My studio has been set up to accommodate painting of the dolls so it’s been pretty hard to transition to flat paintings. I need a sloping desk top and some bits and pieces to hold my paints in while I’m working. It’s a bit of a nightmare, really, trying to paint on paper, but I’m making a go of it. I’m painting on top of a dinner tray that I can tilt up or down and since I don’t use palettes I’ve been taping pieces of cardboard on top of the actual painting I’m working on to mix the colors. I’ll figure it out soon. In the meanwhile, I am having some fun practicing new techniques and working on projects that I never got around to doing.
This is the latest, inspired by my Dad’s penchant for fine and sometimes dubious cuisine and an episode of The Simpsons. My Dad had an insane zest for life. He loved trying new things. When Colorado legalised a certain green thing, he happily drove me to the nearest dispensary and went in with me and paid for my “goods.” And when he drove me to my first gynecology appointment, he repaired to the nearest sushi bar while I was getting checked out and ordered himself a plate of fugu to calm his nerves, as my appointment, he had claimed, was more traumatic for him than it was for me. Fugu, if you are not aware, is deemed both a celebrated and notorious cuisine in Japan and selected countries. The difference between eating this dish and the garbage they serve in the “wet markets” of Asia is that fugu is only legal if it is prepared by a highly trained and licensed chef. As ambitious as my Dad was in his epicurean endeavours, he wasn’t about to make his own fugu in the kitchen.
Later on in his life, he more or less stopped eating fish. He hated seeing fish struggling to breathe when captured and then slowly asphyxiate, and that man LOVED his seafood! After he passed away I went through his files and found that he had been making substantial contributions to the WWF and other animal charity groups. And so this painting is not so much a study of an obscure Asian cuisine but more of a celebration of the life of a man who truly lived his own to the fullest.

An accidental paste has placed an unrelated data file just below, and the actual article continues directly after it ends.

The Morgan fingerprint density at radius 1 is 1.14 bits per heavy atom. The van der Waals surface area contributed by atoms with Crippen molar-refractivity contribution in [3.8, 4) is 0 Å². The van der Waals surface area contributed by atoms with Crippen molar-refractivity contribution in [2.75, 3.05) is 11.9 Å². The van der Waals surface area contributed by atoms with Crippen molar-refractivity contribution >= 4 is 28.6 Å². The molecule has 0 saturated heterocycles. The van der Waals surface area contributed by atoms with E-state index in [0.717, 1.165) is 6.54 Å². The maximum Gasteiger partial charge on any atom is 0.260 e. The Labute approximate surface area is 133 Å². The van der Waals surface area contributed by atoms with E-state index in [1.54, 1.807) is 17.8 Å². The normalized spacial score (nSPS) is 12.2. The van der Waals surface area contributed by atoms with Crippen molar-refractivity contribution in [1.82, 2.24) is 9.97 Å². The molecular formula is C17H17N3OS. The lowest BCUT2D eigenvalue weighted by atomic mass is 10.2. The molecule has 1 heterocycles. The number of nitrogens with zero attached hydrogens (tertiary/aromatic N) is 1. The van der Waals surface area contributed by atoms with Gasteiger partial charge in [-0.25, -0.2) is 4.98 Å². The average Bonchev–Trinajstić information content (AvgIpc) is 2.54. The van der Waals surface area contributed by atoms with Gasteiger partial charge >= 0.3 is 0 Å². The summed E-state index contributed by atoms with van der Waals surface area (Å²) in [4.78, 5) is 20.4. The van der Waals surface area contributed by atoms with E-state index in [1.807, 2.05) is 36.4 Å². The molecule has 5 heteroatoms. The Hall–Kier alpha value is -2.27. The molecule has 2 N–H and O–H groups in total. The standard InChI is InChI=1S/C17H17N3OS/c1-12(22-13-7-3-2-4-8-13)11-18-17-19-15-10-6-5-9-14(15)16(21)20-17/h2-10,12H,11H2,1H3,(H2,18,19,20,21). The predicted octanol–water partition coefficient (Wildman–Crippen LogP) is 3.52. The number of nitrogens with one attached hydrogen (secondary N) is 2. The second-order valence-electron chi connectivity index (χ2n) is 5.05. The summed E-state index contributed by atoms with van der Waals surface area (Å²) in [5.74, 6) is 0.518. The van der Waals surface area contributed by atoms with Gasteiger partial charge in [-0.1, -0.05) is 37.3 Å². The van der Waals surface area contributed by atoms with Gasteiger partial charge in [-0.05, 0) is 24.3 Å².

The earthenware pot and the sake set are replicas of the ones my Dad owned! The pot is a representation of all the fun family dinners we’ve had to mark a special occasion. Shabu shabu is one of our favourite meals, even for me, who would not voluntarily eat 5/8 of the stuff I painted here, but I always sat around with everyone for hours on end as the pot bubbled and boiled with a seemingly never-ending array of food. At the moment, when visiting families is now either forbidden or a huge ordeal, I’m glad I have plenty of memories to hold onto.
These past few months had been the grimmest I have ever experienced in my life…and I had just lost my Dad in December! Like everyone else, my emotions were a roller coaster ride and I had trouble being my best self on a daily basis. I am fortunate enough to live in a self imposed bubble which I had established a decade or so ago so I was doing okay…until the recent events arose.
As usual, there are always unseen helpers out there getting me through great many trials and tribulations in my life and I cannot thank these people enough for what they’ve said or done for me. One such angel had pointed me toward season 2 of “What We Do in the Shadows” TV series and asked if I could paint Nadja’s creepy doll. I got out from my doldrums long enough to have a look and what I saw made me believe that there is something I can focus on other than doom and gloom. Even though I had other things going on I set the time out to paint Nadja’s creepy doll, who, on the show, was inhabited by a ghost and she was just as droll and funny as the actual Nadja. I love her, I love the show, and I had great fun creating a babushka version!
I mean, how can you not want one of your own?
I am taking a break from painting dolls during this down time. It’s true I still have stacks of unfinished dolls to paint, and it will happen, just not now. As much as I appreciate the amount of work that came my way in the past, the days were very long and sometimes grueling. I was painting seven days a week, but that’s only because my work and hobby is one in the same so my schedule leaves very little time for me to do anything else.